# New frequency estimator from two DFT bins

Started by February 6, 2017
```>
>This subject is so basic and pure that I don't understand why it
>hasn't been treated in DSP litterature.
>
>Michael

Isn't that about the same thing that Galileo asked the Catholic Church?

Ced
---------------------------------------
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```
```On Wed, 08 Feb 2017 14:08:06 +0100, Michael Plet <me@home.com> wrote:

>On Tue, 07 Feb 2017 22:55:37 -0600, "martinvicanek" <99986@DSPRelated>
>wrote:
>
>>>Hi Group
>>>
>>>I have derived this estimator. The limited tests I have done shows
>>>high accuracy.
>>>
>>>
>>>Let k be the index of the DFT bin with the largest magnitude.
>>>Let j be the index of the DFT bin with the largest magnitude
>>>neigboring bin k.
>>>That is j=k-1 or j=k+1.
>>>
>>>Now let P=Tan(PI*k/N) and Q=Tan(PI*j/N)
>>>
>>>Then the normalized frequency is estimated by:
>>>
>>>Freq=(N/PI)*Arctan(Sqr(P*Q*(Im[k]*P-Im[j]*Q)/(Im[k]*Q-Im[j]*P)))
>>>
>>>where Sqr is Square root and Im[] is the imaginary part of X[].
>>>
>>>
>>>I was wondering if anyone has a test suite, so it would be possible to
>>>compare with other estimators?
>>>
>>>
>>>Regards,
>>>Michael Plet
>>
>>Hi Michael,
>>
>>your estimator seems to be equivalent to mine
>>(http://vicanek.de/articles/FreqFromTwoBins.pdf) if you choose a = b = 1.
>>I have uploaded an extended version of my writeup to facilitate
>>translation between my centered DFT notation and the standard DFT. Perhaps
>>you can get some inspiration from there for a formula based on Re[k] (and
>>some combination of formulas to optimize SNR)?
>>
>>Best
>>Martin
>>---------------------------------------
>>Posted through http://www.DSPRelated.com
>
>Hi Martin
>
>If a = b = 1, wouldn't my formula include Re[k]?
>
>I have tried to insert some of my test bin values into your formula.
>The result was not what I expected. I think I need to rotate the DFT
>bins before applying your formula. I will look into that.
>
>Thank you for the link to the updated document.
>I am sure I will find inspiration in that.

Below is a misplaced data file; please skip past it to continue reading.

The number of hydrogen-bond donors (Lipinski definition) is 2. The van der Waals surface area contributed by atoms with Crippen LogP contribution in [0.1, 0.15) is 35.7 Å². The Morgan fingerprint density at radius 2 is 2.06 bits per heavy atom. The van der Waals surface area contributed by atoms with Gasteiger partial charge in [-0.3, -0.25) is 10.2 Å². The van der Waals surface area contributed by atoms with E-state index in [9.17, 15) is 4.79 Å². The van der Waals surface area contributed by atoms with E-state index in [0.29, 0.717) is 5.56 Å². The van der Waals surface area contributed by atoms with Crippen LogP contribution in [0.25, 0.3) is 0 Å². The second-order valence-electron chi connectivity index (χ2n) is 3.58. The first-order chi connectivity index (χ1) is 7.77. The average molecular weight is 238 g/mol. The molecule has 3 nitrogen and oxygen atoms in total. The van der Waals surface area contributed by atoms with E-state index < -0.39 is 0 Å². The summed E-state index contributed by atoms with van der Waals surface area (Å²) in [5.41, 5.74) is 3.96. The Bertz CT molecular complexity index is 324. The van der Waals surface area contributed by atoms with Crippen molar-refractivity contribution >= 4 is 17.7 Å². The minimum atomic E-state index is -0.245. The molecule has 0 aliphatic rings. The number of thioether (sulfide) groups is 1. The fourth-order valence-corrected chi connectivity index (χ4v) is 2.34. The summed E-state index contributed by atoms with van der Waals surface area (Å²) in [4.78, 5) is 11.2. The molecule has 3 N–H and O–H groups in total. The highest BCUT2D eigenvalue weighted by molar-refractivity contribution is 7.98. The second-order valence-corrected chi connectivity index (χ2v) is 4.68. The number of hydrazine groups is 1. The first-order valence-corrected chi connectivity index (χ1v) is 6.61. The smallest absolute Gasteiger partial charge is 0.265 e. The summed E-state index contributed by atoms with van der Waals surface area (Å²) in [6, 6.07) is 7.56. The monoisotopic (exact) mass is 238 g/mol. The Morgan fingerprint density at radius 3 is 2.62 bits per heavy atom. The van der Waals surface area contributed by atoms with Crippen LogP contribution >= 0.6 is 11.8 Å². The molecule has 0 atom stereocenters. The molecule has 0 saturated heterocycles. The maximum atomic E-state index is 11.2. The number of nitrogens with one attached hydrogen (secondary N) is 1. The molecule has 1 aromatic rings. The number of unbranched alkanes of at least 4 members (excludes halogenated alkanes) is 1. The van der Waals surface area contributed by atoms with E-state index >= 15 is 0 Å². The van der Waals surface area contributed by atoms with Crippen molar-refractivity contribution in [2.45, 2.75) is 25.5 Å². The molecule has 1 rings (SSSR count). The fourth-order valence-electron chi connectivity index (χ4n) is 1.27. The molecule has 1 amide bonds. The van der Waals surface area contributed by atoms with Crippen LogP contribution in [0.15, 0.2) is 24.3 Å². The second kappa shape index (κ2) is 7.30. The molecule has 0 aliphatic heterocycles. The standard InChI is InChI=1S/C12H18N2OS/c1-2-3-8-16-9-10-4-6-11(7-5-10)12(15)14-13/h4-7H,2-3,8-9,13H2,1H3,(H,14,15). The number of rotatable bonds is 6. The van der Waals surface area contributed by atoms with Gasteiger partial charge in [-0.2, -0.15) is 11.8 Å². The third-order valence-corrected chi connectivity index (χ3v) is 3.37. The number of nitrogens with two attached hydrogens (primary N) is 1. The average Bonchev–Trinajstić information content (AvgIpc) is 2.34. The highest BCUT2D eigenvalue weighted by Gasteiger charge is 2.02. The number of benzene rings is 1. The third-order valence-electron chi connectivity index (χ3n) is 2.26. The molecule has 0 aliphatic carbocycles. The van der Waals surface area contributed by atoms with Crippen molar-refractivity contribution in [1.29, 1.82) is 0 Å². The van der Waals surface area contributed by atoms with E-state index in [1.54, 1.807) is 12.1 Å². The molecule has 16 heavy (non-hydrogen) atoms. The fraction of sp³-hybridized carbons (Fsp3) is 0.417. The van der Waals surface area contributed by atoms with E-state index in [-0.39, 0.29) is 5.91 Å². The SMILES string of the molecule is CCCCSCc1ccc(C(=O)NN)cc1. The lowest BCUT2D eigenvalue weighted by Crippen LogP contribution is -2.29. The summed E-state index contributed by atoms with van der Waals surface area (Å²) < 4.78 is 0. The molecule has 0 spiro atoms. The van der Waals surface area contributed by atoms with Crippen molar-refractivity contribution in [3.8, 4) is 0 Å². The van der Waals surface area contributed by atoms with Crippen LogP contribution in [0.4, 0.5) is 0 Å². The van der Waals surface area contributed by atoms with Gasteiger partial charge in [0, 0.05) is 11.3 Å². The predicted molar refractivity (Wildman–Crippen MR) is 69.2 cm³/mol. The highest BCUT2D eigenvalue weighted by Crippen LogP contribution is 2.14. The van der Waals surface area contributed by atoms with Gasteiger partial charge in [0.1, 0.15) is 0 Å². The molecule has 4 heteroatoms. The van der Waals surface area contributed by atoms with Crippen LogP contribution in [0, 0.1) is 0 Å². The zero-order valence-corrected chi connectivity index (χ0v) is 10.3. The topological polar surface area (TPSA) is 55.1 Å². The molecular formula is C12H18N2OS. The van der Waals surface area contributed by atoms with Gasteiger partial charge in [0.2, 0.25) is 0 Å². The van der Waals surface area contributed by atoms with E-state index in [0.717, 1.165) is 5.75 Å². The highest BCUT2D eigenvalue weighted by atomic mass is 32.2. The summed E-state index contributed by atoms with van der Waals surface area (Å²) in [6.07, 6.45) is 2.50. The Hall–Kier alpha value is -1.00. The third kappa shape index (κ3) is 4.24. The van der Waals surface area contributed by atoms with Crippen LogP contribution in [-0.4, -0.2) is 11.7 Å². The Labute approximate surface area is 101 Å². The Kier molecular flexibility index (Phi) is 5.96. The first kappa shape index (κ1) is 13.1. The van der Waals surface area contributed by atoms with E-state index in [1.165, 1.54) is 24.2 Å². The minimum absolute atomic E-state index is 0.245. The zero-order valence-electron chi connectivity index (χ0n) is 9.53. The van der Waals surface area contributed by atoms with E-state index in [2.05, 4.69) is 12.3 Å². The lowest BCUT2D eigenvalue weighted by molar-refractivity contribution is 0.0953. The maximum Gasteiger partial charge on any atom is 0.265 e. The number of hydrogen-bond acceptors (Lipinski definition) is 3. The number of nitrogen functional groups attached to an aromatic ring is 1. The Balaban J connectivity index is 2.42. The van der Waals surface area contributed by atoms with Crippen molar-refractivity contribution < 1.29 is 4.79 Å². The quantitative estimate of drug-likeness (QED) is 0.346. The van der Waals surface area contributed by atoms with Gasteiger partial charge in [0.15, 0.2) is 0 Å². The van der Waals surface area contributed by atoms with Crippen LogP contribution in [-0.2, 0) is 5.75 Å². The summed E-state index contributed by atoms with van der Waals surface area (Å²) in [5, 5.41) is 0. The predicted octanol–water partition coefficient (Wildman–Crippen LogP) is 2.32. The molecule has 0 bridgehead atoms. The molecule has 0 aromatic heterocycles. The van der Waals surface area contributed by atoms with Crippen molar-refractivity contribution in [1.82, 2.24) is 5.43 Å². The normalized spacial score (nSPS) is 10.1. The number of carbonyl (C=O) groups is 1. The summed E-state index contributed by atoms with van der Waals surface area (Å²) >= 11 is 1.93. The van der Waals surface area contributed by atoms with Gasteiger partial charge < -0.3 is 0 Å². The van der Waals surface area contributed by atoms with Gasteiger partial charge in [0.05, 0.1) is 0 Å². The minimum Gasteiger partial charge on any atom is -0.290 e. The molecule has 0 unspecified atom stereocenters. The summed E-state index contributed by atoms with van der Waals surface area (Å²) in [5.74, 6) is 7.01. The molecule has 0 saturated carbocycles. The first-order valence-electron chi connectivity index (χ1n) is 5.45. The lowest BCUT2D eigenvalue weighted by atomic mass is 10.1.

>
>This subject is so basic and pure that I don't understand why it
>hasn't been treated in DSP litterature.
>
>Michael

Hi Martin

Cedron ran a test showing that you are right about a = b = 1. Well
spotted Martin!
So my (independently discovered) formula is a special case of your
formula.

Michael
```
```On Wed, 08 Feb 2017 14:08:06 +0100, Michael Plet <me@home.com> wrote:

>On Tue, 07 Feb 2017 22:55:37 -0600, "martinvicanek" <99986@DSPRelated>
>wrote:
>
>>>Hi Group
>>>
>>>I have derived this estimator. The limited tests I have done shows
>>>high accuracy.
>>>
>>>
>>>Let k be the index of the DFT bin with the largest magnitude.
>>>Let j be the index of the DFT bin with the largest magnitude
>>>neigboring bin k.
>>>That is j=k-1 or j=k+1.
>>>
>>>Now let P=Tan(PI*k/N) and Q=Tan(PI*j/N)
>>>
>>>Then the normalized frequency is estimated by:
>>>
>>>Freq=(N/PI)*Arctan(Sqr(P*Q*(Im[k]*P-Im[j]*Q)/(Im[k]*Q-Im[j]*P)))
>>>
>>>where Sqr is Square root and Im[] is the imaginary part of X[].
>>>
>>>
>>>I was wondering if anyone has a test suite, so it would be possible to
>>>compare with other estimators?
>>>
>>>
>>>Regards,
>>>Michael Plet
>>
>>Hi Michael,
>>
>>your estimator seems to be equivalent to mine
>>(http://vicanek.de/articles/FreqFromTwoBins.pdf) if you choose a = b = 1.
>>I have uploaded an extended version of my writeup to facilitate
>>translation between my centered DFT notation and the standard DFT. Perhaps
>>you can get some inspiration from there for a formula based on Re[k] (and
>>some combination of formulas to optimize SNR)?
>>
>>Best
>>Martin
>>---------------------------------------
>>Posted through http://www.DSPRelated.com
>
>Hi Martin
>
>If a = b = 1, wouldn't my formula include Re[k]?
>
>I have tried to insert some of my test bin values into your formula.
>The result was not what I expected. I think I need to rotate the DFT
>bins before applying your formula. I will look into that.
>
>Thank you for the link to the updated document.
>I am sure I will find inspiration in that.
>
>This subject is so basic and pure that I don't understand why it
>hasn't been treated in DSP litterature.

There is actually a very large library of research on fine frequency
estimation, including a large library on interpolation of DFT
coefficients.   Three-term, two-term, and other techniques, like
dichotomous search, have really been beaten to death over the last
couple of decades, and much of the research goes back way before that.

That said, there are still a number of recent papers on refining
things for niche applications or corner cases, but the basic